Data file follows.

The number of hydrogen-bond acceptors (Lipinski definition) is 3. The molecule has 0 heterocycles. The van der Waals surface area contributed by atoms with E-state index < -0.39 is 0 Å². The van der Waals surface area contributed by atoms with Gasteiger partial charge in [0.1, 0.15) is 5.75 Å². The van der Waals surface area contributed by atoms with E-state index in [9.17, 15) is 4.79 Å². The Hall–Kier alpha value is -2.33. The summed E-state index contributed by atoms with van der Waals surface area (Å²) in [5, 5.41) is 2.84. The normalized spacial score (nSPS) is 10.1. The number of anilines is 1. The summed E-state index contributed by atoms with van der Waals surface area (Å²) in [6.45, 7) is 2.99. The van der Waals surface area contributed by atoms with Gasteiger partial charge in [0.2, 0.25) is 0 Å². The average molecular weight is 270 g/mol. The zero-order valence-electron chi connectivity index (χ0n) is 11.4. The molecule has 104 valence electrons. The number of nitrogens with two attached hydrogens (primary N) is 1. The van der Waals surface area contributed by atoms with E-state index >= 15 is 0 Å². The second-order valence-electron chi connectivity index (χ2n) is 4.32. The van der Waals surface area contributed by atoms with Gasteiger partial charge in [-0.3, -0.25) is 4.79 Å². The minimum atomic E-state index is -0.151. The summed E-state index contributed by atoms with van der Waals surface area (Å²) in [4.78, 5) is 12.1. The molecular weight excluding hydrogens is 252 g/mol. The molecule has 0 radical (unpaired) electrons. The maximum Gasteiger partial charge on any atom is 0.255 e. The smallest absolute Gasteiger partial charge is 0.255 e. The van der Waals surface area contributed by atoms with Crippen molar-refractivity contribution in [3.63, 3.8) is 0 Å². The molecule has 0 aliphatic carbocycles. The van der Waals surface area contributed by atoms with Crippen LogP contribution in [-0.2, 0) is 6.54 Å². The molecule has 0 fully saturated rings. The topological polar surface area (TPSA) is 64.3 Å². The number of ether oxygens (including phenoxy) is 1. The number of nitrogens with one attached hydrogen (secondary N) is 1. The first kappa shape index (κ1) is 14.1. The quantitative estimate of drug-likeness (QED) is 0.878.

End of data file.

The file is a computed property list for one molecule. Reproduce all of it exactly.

The number of hydrogen-bond acceptors (Lipinski definition) is 3. The molecule has 0 heterocycles. The van der Waals surface area contributed by atoms with E-state index < -0.39 is 0 Å². The van der Waals surface area contributed by atoms with Gasteiger partial charge in [0.1, 0.15) is 5.75 Å². The van der Waals surface area contributed by atoms with E-state index in [9.17, 15) is 4.79 Å². The Hall–Kier alpha value is -2.33. The summed E-state index contributed by atoms with van der Waals surface area (Å²) in [5, 5.41) is 2.84. The normalized spacial score (nSPS) is 10.1. The number of anilines is 1. The summed E-state index contributed by atoms with van der Waals surface area (Å²) in [6.45, 7) is 2.99. The van der Waals surface area contributed by atoms with Gasteiger partial charge in [0.2, 0.25) is 0 Å². The average molecular weight is 270 g/mol. The zero-order valence-electron chi connectivity index (χ0n) is 11.4. The molecule has 104 valence electrons. The number of nitrogens with two attached hydrogens (primary N) is 1. The van der Waals surface area contributed by atoms with E-state index >= 15 is 0 Å². The second-order valence-electron chi connectivity index (χ2n) is 4.32. The van der Waals surface area contributed by atoms with Gasteiger partial charge in [-0.3, -0.25) is 4.79 Å². The minimum atomic E-state index is -0.151. The summed E-state index contributed by atoms with van der Waals surface area (Å²) in [4.78, 5) is 12.1. The molecular weight excluding hydrogens is 252 g/mol. The molecule has 0 radical (unpaired) electrons. The maximum Gasteiger partial charge on any atom is 0.255 e. The smallest absolute Gasteiger partial charge is 0.255 e. The van der Waals surface area contributed by atoms with Crippen molar-refractivity contribution in [3.63, 3.8) is 0 Å². The molecule has 0 aliphatic carbocycles. The van der Waals surface area contributed by atoms with Crippen LogP contribution in [-0.2, 0) is 6.54 Å². The molecule has 0 fully saturated rings. The topological polar surface area (TPSA) is 64.3 Å². The number of ether oxygens (including phenoxy) is 1. The number of nitrogens with one attached hydrogen (secondary N) is 1. The first kappa shape index (κ1) is 14.1. The quantitative estimate of drug-likeness (QED) is 0.878.